Goa’s always on the “Come to India to do yoga” itinerary, a little paradise on the country’s west coast.
According to Yogi Ashwini — cited by the Times of India as “a highly respected figure in yogic circles” — there’s more to the pull than just the Palm trees:
“Parshuram came and stayed here. Vishwamitra also got his energy here. There’s so much energy in Goa which needs to be channeled properly. I don’t think it is being channeled in the right direction, which is why you have the mafia here, drugs and all sorts of illegalities going on,” he says over breakfast at a resort in Sinquerim as volunteers from Delhi hover around.
And what’s more, he thinks Goa should really go back to nature:
He opined that the state government should forget its past mistakes and “turn Goa into an organic state. They should start organic gardens,” he says, when told that a large part of the forests here have been denuded by mining.
He laughs when told about a yoga festival held in North Goa recently. “Is yoga acrobatics?” he asks, “then Russian trapeze artistes are the best yogis!” He also dismisses claims that trance music can take you on an elevated spiritual level. “That’s absolute nonsense, but it’s a way of life for many,” he concedes.
I’m not sure I’d hold my breath, but maybe something just to have on your very distant radar.
Do I have to write much more than that? That single word, I bet, conjures up images of beautiful beaches, coconuts, possible a mind-altering substance or three.
And bliss. Bliss for sure.
Well, prepare yourself. Goa is marking the 50th anniversary of its independence and a “new Goa” may be emerging.
“Hey, hold on a second,” you say. “We’re way past India’s 50th anniversary of getting out from British rule.”
True. But it wasn’t the British in Goa. It was the Portuguese. Here’s more, from what’s clearly one of my favorite Indian news sources, the New York Times’ India Ink blog: “Five decades ago on Sunday, India’s armed forces marched into Goa to dislodge the Portuguese from the tiny, palm-fringed colony the European power had continued to hold on to 14 years after much of the rest of the subcontinent had been freed from British rule.”
Now, I said prepare yourself for the “new Goa,” right. Well, don’t work too hard, because it sounds like it will continue to be a yogi-friendly place:
The celebrations come at a time when Goa is in another period of transition. “I think that there is a new Goa that’s emerging,” said Peter Ronald deSouza, the director of the Indian Institute of Advanced Study, who is among the organizers of a conference examining Goa. “For 40 years, the idea of Goa was based on its history, its ecology and its diaspora. Now, it’s being redefined as a holiday destination for travelers.”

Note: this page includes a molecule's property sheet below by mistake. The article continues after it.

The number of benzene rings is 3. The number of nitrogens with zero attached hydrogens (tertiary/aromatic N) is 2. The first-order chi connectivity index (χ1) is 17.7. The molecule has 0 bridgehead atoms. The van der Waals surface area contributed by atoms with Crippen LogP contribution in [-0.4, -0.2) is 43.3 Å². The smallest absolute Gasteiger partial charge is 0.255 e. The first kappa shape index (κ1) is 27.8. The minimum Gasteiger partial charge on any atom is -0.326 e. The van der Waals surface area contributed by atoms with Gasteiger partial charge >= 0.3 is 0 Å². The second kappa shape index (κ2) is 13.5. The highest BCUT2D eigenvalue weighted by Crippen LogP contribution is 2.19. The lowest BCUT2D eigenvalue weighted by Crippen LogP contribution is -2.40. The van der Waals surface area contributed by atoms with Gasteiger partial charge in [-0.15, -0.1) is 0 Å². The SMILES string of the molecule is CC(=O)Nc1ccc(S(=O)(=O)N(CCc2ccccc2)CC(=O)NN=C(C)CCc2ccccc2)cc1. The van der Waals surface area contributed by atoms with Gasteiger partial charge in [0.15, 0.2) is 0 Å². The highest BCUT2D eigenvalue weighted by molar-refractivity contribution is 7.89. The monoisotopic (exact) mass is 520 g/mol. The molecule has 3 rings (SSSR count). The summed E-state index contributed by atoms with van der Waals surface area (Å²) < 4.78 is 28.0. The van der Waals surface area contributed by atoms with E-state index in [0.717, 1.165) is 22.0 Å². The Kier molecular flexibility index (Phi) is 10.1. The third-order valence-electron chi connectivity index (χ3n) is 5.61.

These current anniversary celebrations are trying to demonstrate that there is a bit more to the area than what not just yogis in the West perceive Goa to be all about:
DeSouza’s seminar, which is organized by the Indian Institute for Advanced Study, Goa University and Portugal’s Coimbra University, will take a long view of the effects of liberation – or the “Indian invasion,” as the event was termed in much of the Western press, including The New York Times. The celebrations will also be given a more serious edge by the Goa Arts and Literary Festival, which will feature several writers of Goan origin from around the world.
These rather introspective events are somewhat at odds with the place Goa occupies in the imagination of much of India. During the past decade, fueled by Bollywood films shot in the state, many Indians have come to view Goa as a beach resort sloshing with cheap liquor, where the locals, who always dress sharp because of the legacy of their Portuguese-tinged history, do little more than loll around in the sun all day, looking cool.
It’s an image that irritates Goans – and which they are keen to dispel.
Many Indians “see Goa as a state that’s always having fun all the time, but there’s much more to it” than the postcard impressions, said Nandini Sahai, the director of the International Center Goa, which is hosting the arts and literary festival. “People here love to read – in English, Hindi, Konkani, Marathi and Portuguese. Every second person I meet seems to be a writer, poet or artist. With the 50th year of liberation, we thought it was the perfect time to showcase this aspect of Goa.”
And here’s where things get interesting. Those Portuguese we already mentioned? Well, their influence made for a very different kind of India versus the larger part that was rules by Britain:
The state’s 451 years of colonial rule – among the longest anywhere in the world – have long fascinated social scientists. “Goa interests me because its political and cultural history is so radically different from that of British India,” said the historian Ramachandra Guha, whose book, “India After Gandhi,” contains a detailed section about the Goa freedom struggle. “The Goan experience of nationalism and colonialism was largely unknown outside Goa, and hence, I thought, worth writing about at some length.”
There’s more, but you’ll have to surf on over to the article to discover them.